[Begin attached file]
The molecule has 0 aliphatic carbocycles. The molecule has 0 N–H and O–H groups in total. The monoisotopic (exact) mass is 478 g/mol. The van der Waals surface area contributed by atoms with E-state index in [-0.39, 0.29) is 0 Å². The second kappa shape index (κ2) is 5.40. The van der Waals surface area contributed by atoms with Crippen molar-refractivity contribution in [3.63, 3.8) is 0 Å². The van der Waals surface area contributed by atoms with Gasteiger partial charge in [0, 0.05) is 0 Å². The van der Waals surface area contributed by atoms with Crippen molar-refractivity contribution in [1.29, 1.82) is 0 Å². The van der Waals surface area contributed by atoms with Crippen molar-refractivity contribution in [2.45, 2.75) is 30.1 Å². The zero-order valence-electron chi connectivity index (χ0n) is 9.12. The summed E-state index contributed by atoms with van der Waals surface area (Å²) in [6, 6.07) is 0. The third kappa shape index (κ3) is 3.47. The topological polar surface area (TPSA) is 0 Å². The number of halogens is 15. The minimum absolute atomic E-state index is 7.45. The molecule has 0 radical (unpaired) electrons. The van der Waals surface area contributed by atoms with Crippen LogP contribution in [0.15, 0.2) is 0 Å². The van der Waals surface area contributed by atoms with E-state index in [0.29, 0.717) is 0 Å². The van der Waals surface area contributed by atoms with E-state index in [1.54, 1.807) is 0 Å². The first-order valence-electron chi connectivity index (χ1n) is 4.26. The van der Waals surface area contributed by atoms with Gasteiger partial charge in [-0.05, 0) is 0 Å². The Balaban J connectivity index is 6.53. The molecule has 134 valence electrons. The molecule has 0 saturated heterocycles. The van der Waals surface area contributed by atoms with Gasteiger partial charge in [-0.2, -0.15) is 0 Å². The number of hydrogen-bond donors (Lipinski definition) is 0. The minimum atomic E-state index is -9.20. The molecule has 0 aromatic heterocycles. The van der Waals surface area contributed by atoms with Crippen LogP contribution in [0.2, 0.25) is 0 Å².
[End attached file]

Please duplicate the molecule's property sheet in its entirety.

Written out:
The molecule has 0 aliphatic carbocycles. The molecule has 0 N–H and O–H groups in total. The monoisotopic (exact) mass is 478 g/mol. The van der Waals surface area contributed by atoms with E-state index in [-0.39, 0.29) is 0 Å². The second kappa shape index (κ2) is 5.40. The van der Waals surface area contributed by atoms with Crippen molar-refractivity contribution in [3.63, 3.8) is 0 Å². The van der Waals surface area contributed by atoms with Gasteiger partial charge in [0, 0.05) is 0 Å². The van der Waals surface area contributed by atoms with Crippen molar-refractivity contribution in [1.29, 1.82) is 0 Å². The van der Waals surface area contributed by atoms with Crippen molar-refractivity contribution in [2.45, 2.75) is 30.1 Å². The zero-order valence-electron chi connectivity index (χ0n) is 9.12. The summed E-state index contributed by atoms with van der Waals surface area (Å²) in [6, 6.07) is 0. The third kappa shape index (κ3) is 3.47. The topological polar surface area (TPSA) is 0 Å². The number of halogens is 15. The minimum absolute atomic E-state index is 7.45. The molecule has 0 radical (unpaired) electrons. The van der Waals surface area contributed by atoms with Crippen LogP contribution in [0.15, 0.2) is 0 Å². The van der Waals surface area contributed by atoms with E-state index in [0.29, 0.717) is 0 Å². The van der Waals surface area contributed by atoms with E-state index in [1.54, 1.807) is 0 Å². The first-order valence-electron chi connectivity index (χ1n) is 4.26. The van der Waals surface area contributed by atoms with Gasteiger partial charge in [-0.05, 0) is 0 Å². The Balaban J connectivity index is 6.53. The molecule has 134 valence electrons. The molecule has 0 saturated heterocycles. The van der Waals surface area contributed by atoms with Gasteiger partial charge in [-0.2, -0.15) is 0 Å². The number of hydrogen-bond donors (Lipinski definition) is 0. The minimum atomic E-state index is -9.20. The molecule has 0 aromatic heterocycles. The van der Waals surface area contributed by atoms with Crippen LogP contribution in [0.2, 0.25) is 0 Å².